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Engineering is an old field, and no matter whether one is building software, hardware, or railroad bridges, the elements of the engineering process are essentially the same:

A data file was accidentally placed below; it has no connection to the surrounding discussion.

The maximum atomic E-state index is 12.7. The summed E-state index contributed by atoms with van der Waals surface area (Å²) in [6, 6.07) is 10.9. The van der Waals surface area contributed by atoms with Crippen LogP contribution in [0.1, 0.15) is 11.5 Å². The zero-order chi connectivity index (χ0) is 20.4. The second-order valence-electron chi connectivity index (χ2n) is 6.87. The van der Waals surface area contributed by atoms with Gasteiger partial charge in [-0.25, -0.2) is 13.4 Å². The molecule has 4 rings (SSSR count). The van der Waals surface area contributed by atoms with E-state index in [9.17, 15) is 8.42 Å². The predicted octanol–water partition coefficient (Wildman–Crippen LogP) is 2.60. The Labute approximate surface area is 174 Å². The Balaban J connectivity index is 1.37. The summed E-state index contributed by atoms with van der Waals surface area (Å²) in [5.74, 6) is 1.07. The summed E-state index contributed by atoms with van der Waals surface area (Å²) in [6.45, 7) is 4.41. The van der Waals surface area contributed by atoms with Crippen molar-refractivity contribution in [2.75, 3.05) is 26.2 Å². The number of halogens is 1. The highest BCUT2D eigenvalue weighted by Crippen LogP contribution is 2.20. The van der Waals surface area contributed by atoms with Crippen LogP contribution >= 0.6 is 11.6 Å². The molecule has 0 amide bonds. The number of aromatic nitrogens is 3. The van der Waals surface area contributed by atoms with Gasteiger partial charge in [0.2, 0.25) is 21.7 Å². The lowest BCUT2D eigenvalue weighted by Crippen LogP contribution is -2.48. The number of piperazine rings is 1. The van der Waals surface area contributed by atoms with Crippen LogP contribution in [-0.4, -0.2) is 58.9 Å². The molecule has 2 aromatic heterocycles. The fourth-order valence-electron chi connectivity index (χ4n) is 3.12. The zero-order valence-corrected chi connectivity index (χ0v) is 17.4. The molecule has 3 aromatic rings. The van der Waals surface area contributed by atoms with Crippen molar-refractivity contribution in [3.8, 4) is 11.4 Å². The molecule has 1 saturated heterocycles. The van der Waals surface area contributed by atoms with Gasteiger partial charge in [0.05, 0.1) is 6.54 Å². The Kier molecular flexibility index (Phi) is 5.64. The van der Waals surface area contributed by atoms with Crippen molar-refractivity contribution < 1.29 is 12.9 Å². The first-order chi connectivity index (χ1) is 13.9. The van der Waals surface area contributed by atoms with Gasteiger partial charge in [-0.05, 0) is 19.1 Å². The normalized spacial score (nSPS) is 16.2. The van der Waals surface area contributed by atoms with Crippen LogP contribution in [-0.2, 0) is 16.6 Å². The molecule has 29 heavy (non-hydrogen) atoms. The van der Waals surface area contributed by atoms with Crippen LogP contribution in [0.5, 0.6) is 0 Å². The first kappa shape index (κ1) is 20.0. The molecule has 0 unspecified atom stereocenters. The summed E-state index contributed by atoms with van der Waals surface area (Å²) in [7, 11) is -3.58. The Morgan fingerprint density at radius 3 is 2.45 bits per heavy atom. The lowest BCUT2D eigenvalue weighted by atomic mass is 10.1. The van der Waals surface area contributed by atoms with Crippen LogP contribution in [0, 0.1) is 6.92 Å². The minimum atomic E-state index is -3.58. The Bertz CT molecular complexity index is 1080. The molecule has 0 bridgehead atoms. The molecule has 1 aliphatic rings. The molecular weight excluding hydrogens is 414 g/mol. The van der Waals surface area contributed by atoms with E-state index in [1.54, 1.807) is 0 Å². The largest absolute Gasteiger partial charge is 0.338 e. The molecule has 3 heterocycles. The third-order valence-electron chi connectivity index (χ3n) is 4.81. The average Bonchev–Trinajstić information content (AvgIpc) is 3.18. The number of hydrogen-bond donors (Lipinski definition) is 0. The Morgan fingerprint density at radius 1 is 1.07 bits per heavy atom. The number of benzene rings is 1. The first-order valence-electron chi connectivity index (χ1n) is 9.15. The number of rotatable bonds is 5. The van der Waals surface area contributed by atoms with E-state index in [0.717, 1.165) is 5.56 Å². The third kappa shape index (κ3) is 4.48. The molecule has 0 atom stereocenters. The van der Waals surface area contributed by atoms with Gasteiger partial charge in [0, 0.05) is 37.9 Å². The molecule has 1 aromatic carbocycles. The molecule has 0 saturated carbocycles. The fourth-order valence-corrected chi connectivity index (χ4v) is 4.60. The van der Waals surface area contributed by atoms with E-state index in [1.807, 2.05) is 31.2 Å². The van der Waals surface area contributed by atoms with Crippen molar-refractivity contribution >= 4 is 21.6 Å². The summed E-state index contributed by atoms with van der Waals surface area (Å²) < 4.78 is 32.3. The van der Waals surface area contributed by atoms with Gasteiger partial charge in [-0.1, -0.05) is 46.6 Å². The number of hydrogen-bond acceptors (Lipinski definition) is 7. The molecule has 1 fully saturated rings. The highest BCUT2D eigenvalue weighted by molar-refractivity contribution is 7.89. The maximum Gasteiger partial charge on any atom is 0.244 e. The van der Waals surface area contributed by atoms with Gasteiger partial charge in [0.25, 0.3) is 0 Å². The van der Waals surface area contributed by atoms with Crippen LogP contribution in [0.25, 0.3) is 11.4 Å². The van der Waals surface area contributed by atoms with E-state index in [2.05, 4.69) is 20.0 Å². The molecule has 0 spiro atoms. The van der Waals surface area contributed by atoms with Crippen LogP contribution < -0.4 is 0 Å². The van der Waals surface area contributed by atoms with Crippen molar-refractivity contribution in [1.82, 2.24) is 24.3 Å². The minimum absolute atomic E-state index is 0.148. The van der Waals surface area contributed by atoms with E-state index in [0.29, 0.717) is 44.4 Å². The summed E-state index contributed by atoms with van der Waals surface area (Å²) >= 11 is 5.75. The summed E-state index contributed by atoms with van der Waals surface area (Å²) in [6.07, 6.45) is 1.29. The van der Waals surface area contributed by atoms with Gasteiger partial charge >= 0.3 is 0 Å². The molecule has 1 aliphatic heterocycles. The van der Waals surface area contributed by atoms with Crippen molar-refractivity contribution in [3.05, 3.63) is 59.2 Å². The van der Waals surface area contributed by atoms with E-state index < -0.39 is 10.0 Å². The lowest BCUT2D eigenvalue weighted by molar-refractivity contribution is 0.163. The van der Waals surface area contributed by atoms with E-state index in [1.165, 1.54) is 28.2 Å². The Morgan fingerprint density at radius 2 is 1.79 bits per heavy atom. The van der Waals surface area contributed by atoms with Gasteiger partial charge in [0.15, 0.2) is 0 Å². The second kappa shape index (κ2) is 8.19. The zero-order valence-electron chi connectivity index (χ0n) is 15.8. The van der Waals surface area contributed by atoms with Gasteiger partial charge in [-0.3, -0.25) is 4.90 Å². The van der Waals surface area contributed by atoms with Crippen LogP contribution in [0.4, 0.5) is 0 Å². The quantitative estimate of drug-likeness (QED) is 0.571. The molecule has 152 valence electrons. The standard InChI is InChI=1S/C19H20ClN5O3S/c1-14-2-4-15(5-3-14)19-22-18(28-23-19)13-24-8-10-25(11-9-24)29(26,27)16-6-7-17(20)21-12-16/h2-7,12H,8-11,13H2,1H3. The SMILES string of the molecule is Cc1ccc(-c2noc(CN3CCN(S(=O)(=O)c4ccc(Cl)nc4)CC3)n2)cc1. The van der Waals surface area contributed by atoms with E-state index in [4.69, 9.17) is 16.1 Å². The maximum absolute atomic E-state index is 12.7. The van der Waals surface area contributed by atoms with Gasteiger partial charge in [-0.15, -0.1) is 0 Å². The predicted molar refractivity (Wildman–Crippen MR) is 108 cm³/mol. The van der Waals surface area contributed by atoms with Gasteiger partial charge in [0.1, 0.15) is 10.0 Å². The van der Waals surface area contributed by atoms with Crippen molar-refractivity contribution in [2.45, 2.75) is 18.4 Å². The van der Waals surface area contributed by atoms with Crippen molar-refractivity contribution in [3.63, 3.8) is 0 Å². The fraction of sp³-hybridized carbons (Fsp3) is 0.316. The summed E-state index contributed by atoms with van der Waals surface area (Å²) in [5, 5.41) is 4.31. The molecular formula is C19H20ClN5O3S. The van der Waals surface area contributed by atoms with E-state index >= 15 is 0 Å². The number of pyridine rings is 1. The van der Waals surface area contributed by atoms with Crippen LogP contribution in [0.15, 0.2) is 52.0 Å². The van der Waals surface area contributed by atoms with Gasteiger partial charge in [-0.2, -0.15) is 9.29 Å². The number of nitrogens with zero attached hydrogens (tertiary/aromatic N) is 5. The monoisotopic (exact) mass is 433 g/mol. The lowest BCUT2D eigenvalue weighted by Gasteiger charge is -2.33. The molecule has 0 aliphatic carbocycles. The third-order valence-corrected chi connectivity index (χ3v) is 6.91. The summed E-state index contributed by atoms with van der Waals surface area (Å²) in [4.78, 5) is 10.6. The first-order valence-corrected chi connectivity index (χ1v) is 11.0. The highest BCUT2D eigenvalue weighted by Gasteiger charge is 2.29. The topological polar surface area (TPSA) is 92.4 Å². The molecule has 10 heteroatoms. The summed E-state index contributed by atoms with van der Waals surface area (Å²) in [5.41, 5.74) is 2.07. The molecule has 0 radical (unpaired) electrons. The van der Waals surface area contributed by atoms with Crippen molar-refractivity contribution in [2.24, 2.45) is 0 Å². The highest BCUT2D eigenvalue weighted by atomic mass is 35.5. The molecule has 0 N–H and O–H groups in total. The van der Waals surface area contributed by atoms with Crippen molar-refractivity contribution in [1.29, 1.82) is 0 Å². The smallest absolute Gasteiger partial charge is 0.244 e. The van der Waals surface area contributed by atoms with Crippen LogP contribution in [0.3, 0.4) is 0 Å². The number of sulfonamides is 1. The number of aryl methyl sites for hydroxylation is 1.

Some fields put greater emphasis on some phases. For example, railroad bridge builders don't usually have to put a lot of thought into an MRD, the implementation process, or support -- but they have to pay very close attention to the SDD and DDD and of course QA. The seminal moment in the conversion of a ``programmer'' into a ``software engineer'' is that instant when they realize that engineering is a field and that they are able to enter that field but that it will require a fundamentally different mindset -- and a lot more work. Open Source developers often succeed for years before the difference between programming and software engineering finally catches up to them, simply because Open Source projects take longer to suffer from the lack of engineering rigor. This chapter has given a very shallow overview of software engineering, and hopefully provided some motivation and context for Open Source programmers to consider entering that field. Remember that the future is always a hybrid of all the best of what has gone into the past and present. Software engineering isn't just for the slide rule and pocket protector set -- it's a rich field with a lot of proven techniques for building high-quality systems, especially high-quality systems that aren't amenable to the ``one smart programmer'' approach common to Open Source projects.